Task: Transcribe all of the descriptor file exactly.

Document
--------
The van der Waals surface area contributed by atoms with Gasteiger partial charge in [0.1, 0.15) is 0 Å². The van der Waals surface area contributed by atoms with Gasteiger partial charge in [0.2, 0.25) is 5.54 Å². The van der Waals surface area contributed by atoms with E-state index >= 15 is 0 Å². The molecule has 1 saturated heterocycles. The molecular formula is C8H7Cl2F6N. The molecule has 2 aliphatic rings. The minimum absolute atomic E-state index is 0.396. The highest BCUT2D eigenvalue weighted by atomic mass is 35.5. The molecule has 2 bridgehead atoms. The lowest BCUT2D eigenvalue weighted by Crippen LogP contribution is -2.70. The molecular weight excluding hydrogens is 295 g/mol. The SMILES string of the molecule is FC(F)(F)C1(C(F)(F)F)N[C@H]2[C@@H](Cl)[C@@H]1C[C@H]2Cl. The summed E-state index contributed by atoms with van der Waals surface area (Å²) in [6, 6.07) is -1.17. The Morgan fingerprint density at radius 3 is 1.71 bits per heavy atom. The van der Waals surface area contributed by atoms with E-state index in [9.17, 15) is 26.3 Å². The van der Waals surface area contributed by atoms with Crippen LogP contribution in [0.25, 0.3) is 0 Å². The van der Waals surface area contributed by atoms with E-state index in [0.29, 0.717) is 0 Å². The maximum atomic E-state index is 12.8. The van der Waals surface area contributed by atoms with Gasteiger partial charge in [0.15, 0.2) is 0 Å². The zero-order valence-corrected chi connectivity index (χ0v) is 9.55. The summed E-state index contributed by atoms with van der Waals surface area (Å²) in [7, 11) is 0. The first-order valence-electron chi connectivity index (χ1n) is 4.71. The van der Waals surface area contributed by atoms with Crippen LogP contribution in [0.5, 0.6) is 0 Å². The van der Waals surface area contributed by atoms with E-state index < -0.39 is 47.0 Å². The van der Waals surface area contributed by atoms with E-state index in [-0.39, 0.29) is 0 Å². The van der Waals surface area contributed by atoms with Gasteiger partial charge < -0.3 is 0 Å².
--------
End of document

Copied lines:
The van der Waals surface area contributed by atoms with Gasteiger partial charge in [0.1, 0.15) is 0 Å². The van der Waals surface area contributed by atoms with Gasteiger partial charge in [0.2, 0.25) is 5.54 Å². The van der Waals surface area contributed by atoms with E-state index >= 15 is 0 Å². The molecule has 1 saturated heterocycles. The molecular formula is C8H7Cl2F6N. The molecule has 2 aliphatic rings. The minimum absolute atomic E-state index is 0.396. The highest BCUT2D eigenvalue weighted by atomic mass is 35.5. The molecule has 2 bridgehead atoms. The lowest BCUT2D eigenvalue weighted by Crippen LogP contribution is -2.70. The molecular weight excluding hydrogens is 295 g/mol. The SMILES string of the molecule is FC(F)(F)C1(C(F)(F)F)N[C@H]2[C@@H](Cl)[C@@H]1C[C@H]2Cl. The summed E-state index contributed by atoms with van der Waals surface area (Å²) in [6, 6.07) is -1.17. The Morgan fingerprint density at radius 3 is 1.71 bits per heavy atom. The van der Waals surface area contributed by atoms with E-state index in [9.17, 15) is 26.3 Å². The van der Waals surface area contributed by atoms with Crippen LogP contribution in [0.25, 0.3) is 0 Å². The van der Waals surface area contributed by atoms with E-state index in [0.29, 0.717) is 0 Å². The maximum atomic E-state index is 12.8. The van der Waals surface area contributed by atoms with Gasteiger partial charge in [0.15, 0.2) is 0 Å². The zero-order valence-corrected chi connectivity index (χ0v) is 9.55. The summed E-state index contributed by atoms with van der Waals surface area (Å²) in [7, 11) is 0. The first-order valence-electron chi connectivity index (χ1n) is 4.71. The van der Waals surface area contributed by atoms with Crippen LogP contribution in [0.5, 0.6) is 0 Å². The van der Waals surface area contributed by atoms with E-state index < -0.39 is 47.0 Å². The van der Waals surface area contributed by atoms with E-state index in [-0.39, 0.29) is 0 Å². The van der Waals surface area contributed by atoms with Gasteiger partial charge < -0.3 is 0 Å².